Also included within the ambit of the invention are the sulfuric acid esters of polyhydric alcohols incompletely esterified with higher fatty acids, e.g., coconut oil monoglyceride monosulfate, tallow diglyceride monosulfate; and the hydroxy sulfonated higher fatty acid esters such as the higher fatty acid esters of low molecular weight alkylol sulfonic acids, e.g., oleic acid ester of isethionic acid.
The anionic surfactants most often used are the ammonium, mono-, di-, and triethanolamine, and alkali metal (sodium and potassium) salts of the higher alkyl benzene sulfonates, the higher alkyl sulfates, the higher fatty acid monoglyceride sulfates and the sulfated ethoxylated alcohols and mixtures thereof.
The light duty liquid detergent compositions of this invention may also contain conventional additional components such as coloring agents and perfumes; thickeners such as methyl cellulose; hydrotropic materials such as ammonium or sodium toluene or xylene sulfonate; salt; ethyl alcohol; preservatives such as formaldehyde, hydrogen peroxide, methyl, ethyl or propyl p-hydroxy benzoate; foam enhancing agents such as the amine oxides, e.g., dimethyldodecyl amine oxide, bis(2-hydroxyethyl) dodecyl amine oxide and N-dodecyl morpholine oxide, and the mono- and the di-alkylolamides of C10 -C14 carboxylic acids such as the diethanolamide of coconut fatty acids, lauric mono-ethanolamide, myristic mono- 3-propanolamide, capric diethanolamide, lauric myristic mono- and di-ethanolamide. These optional additives preferably do not exceed 5% by weight of the composition.
The present light duty liquid detergents such as dishwashing liquids or shampoos are readily made by simple mixing methods.
These products have unexpectedly desirable properties when high pI proteins are added. For example, the high foam quality and cleansing performance of anionic detergents is retained but the skin and eye irritation caused by said anionics is decreased.
The following examples are merely illustrative of the invention, but it is understood that the invention is not limited thereto. All amounts of various ingredients are by weight unless otherwise specified.
Lexein 100 P, protein hydrolysate obtained from the Inolex Corporation, is diluted to make a 5% aqueous solution. 75 ml is placed into each of ten dialysis tubes and placed into an 18 1 battery jar containing distilled deionized water at 6° C. The solutions undergo equilibrium dialysis for approximately 24 hours. The dialyzed solutions may be lyophilized (freeze dried) and preserved for fractionation in the future, if desired. Dialysis removes inorganic salts and other impurities, e.g. aminoacids and peptides from the protein hydrolysate.
The dialyzed protein solutions are separated by batch phase ion exchange treatment into fractions according to charge. Six portions of 400 g of water washed Bio-Rad AG 1 resin are adjusted to pH 2, 4, 6, 8, 10 and 12 respectively with dilute HCL or dilute NaOH. Six 1000 ml samples of 2% dialyzed protein solutions are adjusted to corresponding pHs. The corresponding pH adjusted resins are added to the corresponding protein solutions, stirred for about one hour and filtered. The pH of each filtrate is adjusted to 7. The resins are each washed with a small amount of water and the washings are added to each corresponding filtrate. The pH of the combined filtrates is adjusted to 7. The resin is washed with 2 M Nacl at pH 7 until protein no longer comes off the resin. The ninhydrin test may be used to monitor this (comparison of optical density at 570 nanometers (nm) of test solution with nonexchanged protein). These NaCl washings are also adjusted to pH 7.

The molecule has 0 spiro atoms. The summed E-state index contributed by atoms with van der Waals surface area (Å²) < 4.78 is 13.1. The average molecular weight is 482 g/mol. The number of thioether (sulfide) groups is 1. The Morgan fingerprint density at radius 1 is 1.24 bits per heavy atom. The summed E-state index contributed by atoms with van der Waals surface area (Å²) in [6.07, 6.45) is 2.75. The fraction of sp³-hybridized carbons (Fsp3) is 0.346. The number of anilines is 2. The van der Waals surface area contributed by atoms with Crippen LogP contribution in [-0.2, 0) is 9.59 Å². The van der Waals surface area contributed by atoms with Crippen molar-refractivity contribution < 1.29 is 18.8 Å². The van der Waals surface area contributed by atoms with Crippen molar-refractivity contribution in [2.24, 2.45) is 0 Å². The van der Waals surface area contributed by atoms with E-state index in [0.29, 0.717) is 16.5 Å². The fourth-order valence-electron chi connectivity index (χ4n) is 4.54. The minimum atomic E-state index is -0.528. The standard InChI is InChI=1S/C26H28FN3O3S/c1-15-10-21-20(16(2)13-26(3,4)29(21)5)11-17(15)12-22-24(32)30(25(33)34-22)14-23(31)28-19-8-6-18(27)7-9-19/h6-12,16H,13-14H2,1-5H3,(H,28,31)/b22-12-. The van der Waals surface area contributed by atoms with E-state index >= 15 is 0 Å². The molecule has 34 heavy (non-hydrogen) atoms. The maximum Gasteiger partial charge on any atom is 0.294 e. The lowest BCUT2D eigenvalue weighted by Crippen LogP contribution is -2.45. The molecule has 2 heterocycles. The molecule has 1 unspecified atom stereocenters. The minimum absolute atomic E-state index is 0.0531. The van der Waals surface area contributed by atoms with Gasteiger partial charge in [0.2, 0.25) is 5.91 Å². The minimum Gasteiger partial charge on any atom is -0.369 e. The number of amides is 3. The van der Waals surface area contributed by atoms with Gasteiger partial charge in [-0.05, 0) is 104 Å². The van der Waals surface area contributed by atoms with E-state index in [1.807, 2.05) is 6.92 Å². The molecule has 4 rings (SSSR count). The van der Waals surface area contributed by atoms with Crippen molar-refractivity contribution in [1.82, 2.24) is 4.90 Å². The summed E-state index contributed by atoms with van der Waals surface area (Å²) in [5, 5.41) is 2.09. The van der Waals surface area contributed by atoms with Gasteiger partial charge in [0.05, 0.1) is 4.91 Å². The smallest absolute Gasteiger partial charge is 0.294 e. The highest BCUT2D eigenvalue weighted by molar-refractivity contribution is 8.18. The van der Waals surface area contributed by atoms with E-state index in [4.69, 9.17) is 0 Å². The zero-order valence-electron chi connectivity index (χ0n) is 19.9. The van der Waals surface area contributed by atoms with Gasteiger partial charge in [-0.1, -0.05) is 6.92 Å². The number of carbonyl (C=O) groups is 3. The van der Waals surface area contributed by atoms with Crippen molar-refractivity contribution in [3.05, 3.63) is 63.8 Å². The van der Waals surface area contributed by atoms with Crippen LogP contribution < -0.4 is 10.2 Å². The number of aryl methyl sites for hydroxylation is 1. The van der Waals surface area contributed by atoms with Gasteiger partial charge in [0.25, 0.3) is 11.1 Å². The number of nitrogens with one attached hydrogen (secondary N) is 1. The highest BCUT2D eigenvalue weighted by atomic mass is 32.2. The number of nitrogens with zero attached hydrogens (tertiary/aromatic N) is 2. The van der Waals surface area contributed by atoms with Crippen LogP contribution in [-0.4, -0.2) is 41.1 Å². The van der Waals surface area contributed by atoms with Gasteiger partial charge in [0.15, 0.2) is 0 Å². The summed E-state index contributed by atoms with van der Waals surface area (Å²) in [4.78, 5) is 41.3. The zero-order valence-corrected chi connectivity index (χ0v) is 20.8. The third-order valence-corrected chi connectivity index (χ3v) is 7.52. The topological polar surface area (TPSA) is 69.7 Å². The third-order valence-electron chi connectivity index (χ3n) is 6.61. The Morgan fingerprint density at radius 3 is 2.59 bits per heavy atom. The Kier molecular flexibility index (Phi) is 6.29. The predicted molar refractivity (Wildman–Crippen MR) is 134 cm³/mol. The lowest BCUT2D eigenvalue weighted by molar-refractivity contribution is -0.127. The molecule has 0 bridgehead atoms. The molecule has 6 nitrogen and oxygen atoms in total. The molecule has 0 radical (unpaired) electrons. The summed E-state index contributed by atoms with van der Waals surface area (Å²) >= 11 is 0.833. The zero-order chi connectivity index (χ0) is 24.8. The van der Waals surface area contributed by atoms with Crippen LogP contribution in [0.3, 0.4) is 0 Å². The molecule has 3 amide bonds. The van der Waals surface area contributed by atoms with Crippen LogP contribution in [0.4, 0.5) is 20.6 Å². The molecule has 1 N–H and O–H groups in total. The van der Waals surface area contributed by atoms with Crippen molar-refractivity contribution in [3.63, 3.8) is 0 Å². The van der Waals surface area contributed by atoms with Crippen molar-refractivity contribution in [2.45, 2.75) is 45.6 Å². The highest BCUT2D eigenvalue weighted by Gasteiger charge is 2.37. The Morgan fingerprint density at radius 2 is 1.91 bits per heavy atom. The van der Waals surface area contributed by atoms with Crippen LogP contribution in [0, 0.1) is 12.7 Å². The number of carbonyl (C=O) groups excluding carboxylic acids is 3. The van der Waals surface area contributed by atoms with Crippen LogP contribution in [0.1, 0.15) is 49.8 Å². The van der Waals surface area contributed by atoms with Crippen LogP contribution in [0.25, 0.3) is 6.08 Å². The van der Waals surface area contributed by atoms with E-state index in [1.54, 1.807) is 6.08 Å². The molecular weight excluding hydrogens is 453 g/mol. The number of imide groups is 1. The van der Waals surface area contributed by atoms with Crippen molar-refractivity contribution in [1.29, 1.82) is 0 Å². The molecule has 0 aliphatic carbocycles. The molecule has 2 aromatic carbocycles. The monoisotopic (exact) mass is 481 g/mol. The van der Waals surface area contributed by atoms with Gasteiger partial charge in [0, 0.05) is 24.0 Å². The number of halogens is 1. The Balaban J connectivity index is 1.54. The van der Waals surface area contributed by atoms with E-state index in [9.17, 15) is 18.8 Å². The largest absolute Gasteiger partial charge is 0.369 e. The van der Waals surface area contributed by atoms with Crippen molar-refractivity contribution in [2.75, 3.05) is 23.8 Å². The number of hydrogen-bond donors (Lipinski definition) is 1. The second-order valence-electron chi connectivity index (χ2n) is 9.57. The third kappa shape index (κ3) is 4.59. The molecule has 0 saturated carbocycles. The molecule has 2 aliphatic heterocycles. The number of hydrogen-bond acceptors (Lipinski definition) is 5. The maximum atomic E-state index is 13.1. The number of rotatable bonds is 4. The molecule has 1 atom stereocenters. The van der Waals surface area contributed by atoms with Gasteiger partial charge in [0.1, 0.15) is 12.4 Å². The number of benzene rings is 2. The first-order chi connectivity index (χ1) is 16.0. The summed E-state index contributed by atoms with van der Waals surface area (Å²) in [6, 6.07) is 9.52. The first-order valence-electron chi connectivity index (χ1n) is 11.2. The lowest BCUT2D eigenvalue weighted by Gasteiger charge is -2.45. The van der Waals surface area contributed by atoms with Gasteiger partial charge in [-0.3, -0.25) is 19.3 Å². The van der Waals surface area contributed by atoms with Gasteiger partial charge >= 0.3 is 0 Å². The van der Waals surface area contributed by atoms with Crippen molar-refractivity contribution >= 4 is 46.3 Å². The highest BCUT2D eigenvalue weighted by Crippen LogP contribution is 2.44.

The filtrate solutions are equilibrium dialyzed overnight. The NaCl washings are equilibrium dialyzed for one hour periods until there is no meaningful change in the refractive index of the dialysate and then dialyzed overnight.
The contents of the dialysis bag which contains the positively charged protein fractions in an aqueous medium may be added directly to the light duty liquid detergent or may be lyophilized and added as a powder to the detergent composition such as the dishwashing formulations and shampoos in Examples 2-4.
EXAMPLE 2______________________________________Dishwashing FormulationsINGREDIENT PERCENT______________________________________Protein hydrolysate fraction.sup.1 1.0LAS.sup.2 17.0AEOS.sup.3 13.0LMMEA.sup.4 4.0Ethyl alcohol 0-5SXS.sup.5 0-4NaCl 0-3Water Q.S.______________________________________ .sup.1 Inolex Collagen Hydrolysate Fraction A, pI 8.3 .sup.2 Sodium linear C.sub.12 -C.sub.14 alkyl benzene sulfonate .sup.3 Ammonium salt of sulfated ethoxylated (3EO) lauryl alcohol .sup.4 Lauric/myristic monoethanolamide .sup.5 Sodium xylene sulfonate
The ingredients are thoroughly admixed in an aqueous vehicle. The resulting products are clear solution exhibiting good foaming and detergency properties and substantially reduced skin irritation, i.e., essentially no erythema of the hands or arms in contact with the dishwashing liquid, in contrast to arms and hands soaked in a composition containing no protein fraction.
EXAMPLE 3______________________________________SHAMPOOINGREDIENT PERCENT______________________________________Protein fraction.sup.1 1Triethanolammonium lauryl sulfate 18Cocomonoethanolamide 3Alcohol (Ethanol) 0-4Thickener (Hydroxypropyl methyl 0-4cellulose)Chelating agent (EDTA).sup.2 0-1Preservative (Formalin) 0-1Fragrance 0-1With Water Q.S.______________________________________ .sup.1 Inolex Collagen Hydrolysate Fraction B pI 8.7 .sup.2 Ethylenediamine tetraacetic acid, tetra sodium salt